This is just a story about how planned giving (and fundraising in general) can cross ethical boundaries and get very sticky and negative at times – and how actions taken 10 to 20 years ago could come back to haunt institutions – post-mortem, if you will.
This is the latest installment in the planned giving epic tragedy involving the once famous Huguette Clark (click here to see other stories I have written on her fascinating life and passing), who happened to live at Beth Israel Medial Center when I was their planned giving director in the mid-2000s. She had already been a permanent resident in the hospital for probably over 15 years when I got there – and for the most part, the staff talk at the time was that the alleged billionairess (she turned out to only have hundreds of millions) would decide on her own to have a will or not, and to give what she wanted, to whom she wanted. In other words, it sounded like she was a very strong willed person and the hospital was lucky to receive some gifts from her (as well as the rent she paid for her room). Very few hospital staff (fundraising or otherwise) had any contact with her – not me or all of the fundraisers I knew except for the head of the department and the former president.
Honestly, I did not get the sense that any ethical boundaries were crossed (but, of course, I didn’t have all of the facts – as they are coming out now). Turns out that well before my time at the hospital, the then president of the hospital actively sought to translate her “relationship” with the hospital into significant giving – not just a few million which they did receive but much more. I can’t deny that some didn’t think that Beth Israel’s much needed hospital rebuild could potentially have come from Ms. Clark.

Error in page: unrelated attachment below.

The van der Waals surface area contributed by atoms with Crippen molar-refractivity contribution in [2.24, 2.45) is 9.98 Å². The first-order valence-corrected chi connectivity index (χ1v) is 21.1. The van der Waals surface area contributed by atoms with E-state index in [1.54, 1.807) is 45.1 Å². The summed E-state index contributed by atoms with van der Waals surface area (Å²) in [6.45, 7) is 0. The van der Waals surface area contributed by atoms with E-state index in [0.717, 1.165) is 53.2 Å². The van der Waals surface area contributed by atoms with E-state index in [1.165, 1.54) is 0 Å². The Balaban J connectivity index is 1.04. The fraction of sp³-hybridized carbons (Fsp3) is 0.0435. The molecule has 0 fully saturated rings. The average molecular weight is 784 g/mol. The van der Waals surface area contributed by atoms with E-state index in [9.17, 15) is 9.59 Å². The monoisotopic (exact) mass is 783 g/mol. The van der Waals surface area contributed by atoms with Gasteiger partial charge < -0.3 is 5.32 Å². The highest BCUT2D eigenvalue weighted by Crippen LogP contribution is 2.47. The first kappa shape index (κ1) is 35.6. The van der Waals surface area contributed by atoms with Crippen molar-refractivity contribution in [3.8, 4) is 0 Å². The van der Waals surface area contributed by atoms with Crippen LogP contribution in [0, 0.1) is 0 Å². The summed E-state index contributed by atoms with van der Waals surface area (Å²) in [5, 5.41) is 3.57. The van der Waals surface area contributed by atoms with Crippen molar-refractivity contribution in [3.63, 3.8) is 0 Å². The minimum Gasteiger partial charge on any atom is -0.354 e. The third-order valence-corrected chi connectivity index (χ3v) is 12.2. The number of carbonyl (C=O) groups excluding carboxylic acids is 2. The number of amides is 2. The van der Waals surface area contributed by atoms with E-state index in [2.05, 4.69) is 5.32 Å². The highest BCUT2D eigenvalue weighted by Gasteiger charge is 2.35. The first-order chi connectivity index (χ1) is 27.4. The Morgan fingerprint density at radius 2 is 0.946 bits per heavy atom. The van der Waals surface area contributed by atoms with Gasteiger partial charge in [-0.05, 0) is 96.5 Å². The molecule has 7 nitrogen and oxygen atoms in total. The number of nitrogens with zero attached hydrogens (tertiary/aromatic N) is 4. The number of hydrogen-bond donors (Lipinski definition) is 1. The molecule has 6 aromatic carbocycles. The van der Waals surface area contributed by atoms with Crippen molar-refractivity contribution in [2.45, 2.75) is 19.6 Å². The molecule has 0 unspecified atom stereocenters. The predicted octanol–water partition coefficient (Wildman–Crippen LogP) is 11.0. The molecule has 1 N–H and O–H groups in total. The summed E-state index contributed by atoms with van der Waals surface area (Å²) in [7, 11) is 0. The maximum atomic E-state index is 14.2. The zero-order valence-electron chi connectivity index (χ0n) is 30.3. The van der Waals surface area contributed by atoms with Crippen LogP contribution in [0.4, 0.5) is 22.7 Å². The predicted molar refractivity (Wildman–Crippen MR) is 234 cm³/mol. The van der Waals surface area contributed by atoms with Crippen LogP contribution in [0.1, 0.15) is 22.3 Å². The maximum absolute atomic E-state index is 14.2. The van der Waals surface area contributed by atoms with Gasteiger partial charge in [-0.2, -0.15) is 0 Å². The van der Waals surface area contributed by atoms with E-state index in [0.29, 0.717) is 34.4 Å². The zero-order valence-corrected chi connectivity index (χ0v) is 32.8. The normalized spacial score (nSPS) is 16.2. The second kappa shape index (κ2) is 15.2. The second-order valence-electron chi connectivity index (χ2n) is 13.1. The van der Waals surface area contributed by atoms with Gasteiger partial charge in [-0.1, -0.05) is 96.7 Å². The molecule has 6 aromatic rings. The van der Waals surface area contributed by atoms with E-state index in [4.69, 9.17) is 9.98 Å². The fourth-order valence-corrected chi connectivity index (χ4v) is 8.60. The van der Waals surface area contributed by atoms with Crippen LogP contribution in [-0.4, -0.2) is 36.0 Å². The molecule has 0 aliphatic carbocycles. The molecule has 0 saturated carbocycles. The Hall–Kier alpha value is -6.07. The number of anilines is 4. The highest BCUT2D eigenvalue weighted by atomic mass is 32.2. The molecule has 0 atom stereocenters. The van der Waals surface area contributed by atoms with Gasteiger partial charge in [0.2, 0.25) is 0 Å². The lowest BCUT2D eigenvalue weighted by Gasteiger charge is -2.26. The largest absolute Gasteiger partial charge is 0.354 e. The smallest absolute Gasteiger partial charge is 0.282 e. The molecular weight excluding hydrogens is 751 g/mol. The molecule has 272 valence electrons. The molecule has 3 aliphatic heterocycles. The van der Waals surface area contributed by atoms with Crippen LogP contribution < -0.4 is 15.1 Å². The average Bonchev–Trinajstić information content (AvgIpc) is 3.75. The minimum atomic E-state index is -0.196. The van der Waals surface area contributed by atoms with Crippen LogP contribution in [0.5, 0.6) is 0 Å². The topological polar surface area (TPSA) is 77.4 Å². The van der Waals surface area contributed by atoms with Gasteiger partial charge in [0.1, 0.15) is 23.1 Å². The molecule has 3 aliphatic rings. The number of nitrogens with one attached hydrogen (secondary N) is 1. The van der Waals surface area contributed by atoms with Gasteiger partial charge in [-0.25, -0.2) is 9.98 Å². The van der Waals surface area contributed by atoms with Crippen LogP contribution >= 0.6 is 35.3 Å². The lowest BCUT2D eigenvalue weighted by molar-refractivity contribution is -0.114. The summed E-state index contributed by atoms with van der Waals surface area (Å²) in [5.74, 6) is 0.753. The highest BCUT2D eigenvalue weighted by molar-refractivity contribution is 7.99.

Ok, but sending in the hospital president’s mom to watch the Smurf movie with Ms. Clark, and to try to talk big gift to the hospital at such a setting? This is what the NY Post is reporting, if you want to see the NY Post story, click here.
I love the NY Post for their fun reporting but when your institution gets into their papers for questionable motives and actions regarding a resident of your institution, you have trouble. Not that any current employees are in the firing line – but, their $1 million bequest from the Clark estate is certainly at stake as well as the $4 million or so in life-time gifts she made. Not small change for any institution.
Interestingly, anyone involved in fundraising, especially in the medical area, will see what I see – this was what we call fundraising. How can we at least pitch a large gift to this donor (she was a donor to the hospital)? The Post and other outlets are having a field-day with this one because it looks really bad.
This story is being blown out of proportion – skewed by an estate looking to clawback some funds and a media that likes to create stories that make good copy. The real story is not what they are portraying but it does give us caution to attempt to avoid even the potential future appearance of impropriety. Think about what you are doing and wonder how it will look as a headline in the NY Post. That is probably the best ethics advice you’ll ever receive in this field of planned giving fundraising.